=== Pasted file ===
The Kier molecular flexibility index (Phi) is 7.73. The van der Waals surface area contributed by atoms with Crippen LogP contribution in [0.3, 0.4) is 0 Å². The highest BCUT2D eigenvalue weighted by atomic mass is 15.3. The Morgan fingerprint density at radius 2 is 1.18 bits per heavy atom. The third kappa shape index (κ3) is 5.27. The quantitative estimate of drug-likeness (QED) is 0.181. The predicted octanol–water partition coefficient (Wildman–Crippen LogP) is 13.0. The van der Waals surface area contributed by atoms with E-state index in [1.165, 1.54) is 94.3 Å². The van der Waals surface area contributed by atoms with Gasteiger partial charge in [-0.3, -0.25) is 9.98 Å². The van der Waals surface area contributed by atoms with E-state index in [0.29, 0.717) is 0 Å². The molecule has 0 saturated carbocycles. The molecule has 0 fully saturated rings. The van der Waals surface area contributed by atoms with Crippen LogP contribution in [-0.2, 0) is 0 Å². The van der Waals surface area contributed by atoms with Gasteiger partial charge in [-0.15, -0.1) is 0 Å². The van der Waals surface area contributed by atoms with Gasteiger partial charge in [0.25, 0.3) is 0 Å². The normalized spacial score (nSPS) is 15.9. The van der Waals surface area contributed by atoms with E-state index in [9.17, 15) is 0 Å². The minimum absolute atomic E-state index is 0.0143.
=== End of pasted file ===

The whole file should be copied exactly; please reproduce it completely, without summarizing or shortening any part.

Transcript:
The Kier molecular flexibility index (Phi) is 7.73. The van der Waals surface area contributed by atoms with Crippen LogP contribution in [0.3, 0.4) is 0 Å². The highest BCUT2D eigenvalue weighted by atomic mass is 15.3. The Morgan fingerprint density at radius 2 is 1.18 bits per heavy atom. The third kappa shape index (κ3) is 5.27. The quantitative estimate of drug-likeness (QED) is 0.181. The predicted octanol–water partition coefficient (Wildman–Crippen LogP) is 13.0. The van der Waals surface area contributed by atoms with E-state index in [1.165, 1.54) is 94.3 Å². The van der Waals surface area contributed by atoms with Gasteiger partial charge in [-0.3, -0.25) is 9.98 Å². The van der Waals surface area contributed by atoms with E-state index in [0.29, 0.717) is 0 Å². The molecule has 0 saturated carbocycles. The molecule has 0 fully saturated rings. The van der Waals surface area contributed by atoms with Crippen LogP contribution in [-0.2, 0) is 0 Å². The van der Waals surface area contributed by atoms with Gasteiger partial charge in [-0.15, -0.1) is 0 Å². The van der Waals surface area contributed by atoms with Gasteiger partial charge in [0.25, 0.3) is 0 Å². The normalized spacial score (nSPS) is 15.9. The van der Waals surface area contributed by atoms with E-state index in [9.17, 15) is 0 Å². The minimum absolute atomic E-state index is 0.0143.